The lead is fairly dark, though not as dark as the tradition's HB.  It is slightly harder than the tradition as well, probably to enable less frequent sharpening.  On the paper, it leaves a slate-grey line which allows the user to vary its width.  I found that I could write for a long time between sharpenings.  At one point I managed to sharpen a Noris successfully with my KUM Long Point sharpener.  This was good news, but turned out to be a one-off only; when I tried to use the Long Point again, I found my old problem of broken leads had returned.  After three or four attempts to sharpen with the Long Point, I abandoned the idea and went back to using my standard KUM sharpener, which left me with a three-inch long stub and a pile of yellow-and-black sharpenings.

The lead smears a bit on the paper, though less so than the tradition HB lead.  I have not tried using any grade of Noris other than the HB, so I can't report how those perform, but the HB certainly does a fine job of writing, drawing or marking as you require.

Friday, 10 December 2010

Swimming in it

Like most fountain pen enthusiasts, I own far too much ink.

I keep my ink collection in an old, wooden first aid box, the kind that would have been stationed on the wall of a warehouse or factory back in the 1980s. It's large enough to accommodate my bottles, some 20-odd strong. Looking through them, I see that I own three different brands of black ink. Why? After all, black is black, right? Well, not exactly. I bought one bottle of black ink (Diamine Onyx Black), then I bought a bottle of Noodler's Bulletproof Black, and some Pilot IC50 black cartridges for my black Capless. I am settled on the Noodler's now because of its water- etc resistance, and because it works quite well in the Capless. It is my ink of choice for those situations where I have to complete an official form. But then I bought a bottle of Sailor Jentle Grey ink. This fluid does not seem to like any of my pens, so there it sits, unused, and I haven't the gall to pour it down the sink.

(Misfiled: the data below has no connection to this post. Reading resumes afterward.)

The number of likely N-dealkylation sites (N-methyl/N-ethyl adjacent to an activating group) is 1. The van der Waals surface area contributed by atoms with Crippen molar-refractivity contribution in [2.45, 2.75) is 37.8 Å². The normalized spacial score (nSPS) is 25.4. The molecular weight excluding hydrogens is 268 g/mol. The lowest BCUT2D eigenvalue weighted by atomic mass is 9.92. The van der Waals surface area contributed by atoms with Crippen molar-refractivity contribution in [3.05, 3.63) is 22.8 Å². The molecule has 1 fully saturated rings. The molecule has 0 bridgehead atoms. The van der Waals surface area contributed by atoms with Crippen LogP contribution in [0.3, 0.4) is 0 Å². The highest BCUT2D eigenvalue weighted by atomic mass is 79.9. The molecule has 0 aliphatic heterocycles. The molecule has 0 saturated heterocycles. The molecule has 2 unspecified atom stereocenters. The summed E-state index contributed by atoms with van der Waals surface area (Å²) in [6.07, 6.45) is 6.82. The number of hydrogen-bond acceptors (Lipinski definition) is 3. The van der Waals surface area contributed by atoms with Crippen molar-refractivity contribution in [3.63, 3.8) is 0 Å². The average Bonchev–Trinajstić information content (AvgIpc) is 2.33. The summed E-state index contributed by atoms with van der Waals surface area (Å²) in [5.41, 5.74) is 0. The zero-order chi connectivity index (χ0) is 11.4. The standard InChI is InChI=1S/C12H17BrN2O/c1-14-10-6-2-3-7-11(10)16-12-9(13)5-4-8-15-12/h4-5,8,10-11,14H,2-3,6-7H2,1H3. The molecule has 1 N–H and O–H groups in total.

Mostly the inks remain unused because I initially liked the colour, but then lost enthusiasm. Diamine Imperial Purple is a case in point, here. Purple is the colour of my old university and I had the bright idea that it would be nice to write in purple ink. Imperial Purple was suggested to me by my colleagues on the Fountain Pen Network so I bought a bottle. It is a nice ink, though I have since found that it fades to a dusty purple colour. This was not what I was looking for. I have since replaced it with another purple, well actually it's called violet on the bottle: Pelikan Violett. This is also the reason why I own several bottles of blue ink (Quink, Waterman, Pelikan, Diamine, Pilot).

Sometimes the inks remain unused because I love the colour but they take too long to dry because they are highly saturated. Private Reserve Plum is a good example. It is beautiful, but takes forever (seemingly) to dry on the page. As I detest smearing this is a big disadvantage.

Sometimes they are unused because they don't work in my pens or I simply haven't tried them in the right pen. Pelikan Turquoise springs to mind; it's a cool colour, behaves well, and yet it's yet to find a happy home in my pens. As a colour, it's a blue which reminds me of glaciers; it's the colour of icebergs. At the moment it lives in one of my Lamy Safaris.

Sometimes there are colours which I enjoy and then don't use for no particular reason. Diamine Orange is the one here. It is a genuine eye-popping orange colour, reminiscent of 1970s orange squash. I really ought to put this back into one of my pens, and soon.